Originally from issue #53, now an ebook with updated intro
By Billups Allen Thursday, June 11 2015
To download this interview as an ebook, click here.
Nobunny is an interesting creature. As the old saying goes, he’s more than an oft-pantless man behind a dirty rabbit mask. He’s a one-man army with a personality that drifts between sincere and space cadet. He’s an enigma, an animal-man who both wants the spotlight but needs to be masked to truly embrace it. He’s a loner who prides himself in his one-man band style (much like his self-professed idol Hasil Adkins), who yet relies on musician friends to help with his over-the-top live performances. He’s a masked marauder known as Nobunny. He’s also an impressive lyricist and recording innovator named Justin Champlin (though the latter is occasionally up for debate).
Nobunny has certainly kept to his word since this interview’s publication in 2009, producing a number of albums, B-sides, and EPs, experimenting and evolving his signature sound in new and weird ways, while also playing with the different forms of music creation, publication, and distribution. Later in 2009, Love Visions was re-released on 1-2-3-4 Go! Records on vinyl and CD, while Burger Records did a cassette-only release of Raw Romance.
The following year, Nobunny played at Third Man Records in Nashville, which was recorded to analogue tape and released on vinyl by Third Man. Later that year, Goner Records released his second official LP, First Blood. The last track on this LP, “I Was On (The Bozo Show)” provides a psyched-out, down-tempo track detailing his lost innocence on The Bozo Show, which both pays homage to the show yet also acts as a confession from a former addict. It reveals a duality between acid dreams of innocence on a bizarre variety show and coming to terms with addiction to those actual drug-induced hazes.
In 2011, Raw Romance was released on vinyl and CD. Nobunny celebrated both the release and his tenth anniversary in appropriate style, with an Easter performance at the PlayboyMansion. The next year, Goner Records released the raw Maximum Rock N’ Roll EP for Record Store Day. (Though Nobunny no longer considers himself a collector, but does enjoy records and record stores.) The album featured his trademark ‘50s-inspired sounds, but was controversial for its so-lo-fi-it’s-almost-unlistenable quality. 2012 also saw the Suicide Squeeze release of the La La La La Love You 7”, which took over two years to make and featured the exclusive B side “Drei Blondinen,” which completely took his sound and turned it on its ear. It’s a sparse, strange, and somber piano-driven tune.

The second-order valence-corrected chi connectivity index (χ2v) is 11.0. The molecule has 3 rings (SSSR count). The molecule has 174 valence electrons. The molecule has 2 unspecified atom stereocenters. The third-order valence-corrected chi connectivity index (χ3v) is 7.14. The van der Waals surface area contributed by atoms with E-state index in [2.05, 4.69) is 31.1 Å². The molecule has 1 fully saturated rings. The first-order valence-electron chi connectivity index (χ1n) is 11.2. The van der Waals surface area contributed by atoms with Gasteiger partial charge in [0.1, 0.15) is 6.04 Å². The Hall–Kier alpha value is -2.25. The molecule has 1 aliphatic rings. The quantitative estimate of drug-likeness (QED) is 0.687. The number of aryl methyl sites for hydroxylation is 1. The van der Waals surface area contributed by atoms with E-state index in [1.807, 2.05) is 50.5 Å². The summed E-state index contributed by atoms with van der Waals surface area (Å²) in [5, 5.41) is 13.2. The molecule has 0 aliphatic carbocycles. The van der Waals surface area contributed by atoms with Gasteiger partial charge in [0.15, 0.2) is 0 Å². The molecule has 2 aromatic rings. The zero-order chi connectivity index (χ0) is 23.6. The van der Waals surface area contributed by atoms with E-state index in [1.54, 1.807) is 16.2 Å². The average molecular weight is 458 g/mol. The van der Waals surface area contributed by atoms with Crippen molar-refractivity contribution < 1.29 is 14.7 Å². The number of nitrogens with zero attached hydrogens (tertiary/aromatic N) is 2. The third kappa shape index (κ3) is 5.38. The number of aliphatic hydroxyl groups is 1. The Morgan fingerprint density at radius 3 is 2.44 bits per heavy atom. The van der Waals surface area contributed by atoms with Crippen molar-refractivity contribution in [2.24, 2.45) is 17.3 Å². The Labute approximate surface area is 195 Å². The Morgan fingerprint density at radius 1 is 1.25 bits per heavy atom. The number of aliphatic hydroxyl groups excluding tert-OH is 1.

Over the course of 2013 to the present day, Nobunny has spent most of his time touring North America, with three stints in Europe. In late 2013, he released Secret Songs: Reflections from the Ear Mirror on Goner Records, which features all of his EPs from 2010-2013.
In 2014, Justin Champlin re-released a rarities compilation cassette, Mr. Pro Bono, on his own King Song Productions label. This comp featured tracks he recorded between 1995 and 2000. On Halloween of the same year, Nobunny released a short film music video called “Nightmare Night,” which featured his song “Lizard Liars” from his 2013 album Secret Songs.
When he’s not playing shows, Justin Champlin DJs as his alter-alter ego DJ GG Allin.
Whether it’s Nobunny, Justin Champlin, or DJ GG Allin, the man always delivers an unforgettable performance—causing either feelings of ecstasy or violent reactions from his crowds. A man, myth, and legend all wrapped into one, Nobunny’s one worth studying. And no matter how you feel about him or his music, remember: Nobunny loves you. Nobunny will live forever.
–Jamie Rotante, 2015
You are always little people when you enter the nightclub at the Hotel Congress in Tucson. Stripped of my bag, I am herded into a guarded area where people guilty of the crime of wanting a cocktail stand around staring at the bar. Through a large mesh net, a milieu of underage onlookers occupies the space between the old farts and the performers. In front of me is a hole in the net, possibly the worst glory hole ever conceived. Instead of experimenting, I greet a friend through the net with a three-fingered handshake and await a glimpse of a person known only to me as Nobunny, a rock’n’roll masked marauder who performs in his underwear from behind a smelly rabbit mask.
His album Love Visions is a unique blend of ‘50s- and ‘60s-infused punk recorded using a large stable of musicians and an occasional drum machine. Tonight, Nobunny is backed by The Rock n Roll Adventure Kids, an awesome band in their own right. Devotion to The Ramones seeps through during the set when the lyrics for Nobunny’s “I Am a Girlfriend” are abandoned and replaced with the lyrics for “I Wanna Be Your Boyfriend.” The four burn through most of Love Visions, a few new songs, and a cover of Buddy Holly’s “It’s So Easy” as if they had been a solid lineup since the beginning. Backed with a great band, the crowd is pleased and the man in the mask, who prefers to keep his life separate from that of Nobunny, disappears from the stage. This behavior could be seen as reclusive, but Nobunny is a strong performer and adept at performing with or without a band. –Billups Allen, 2009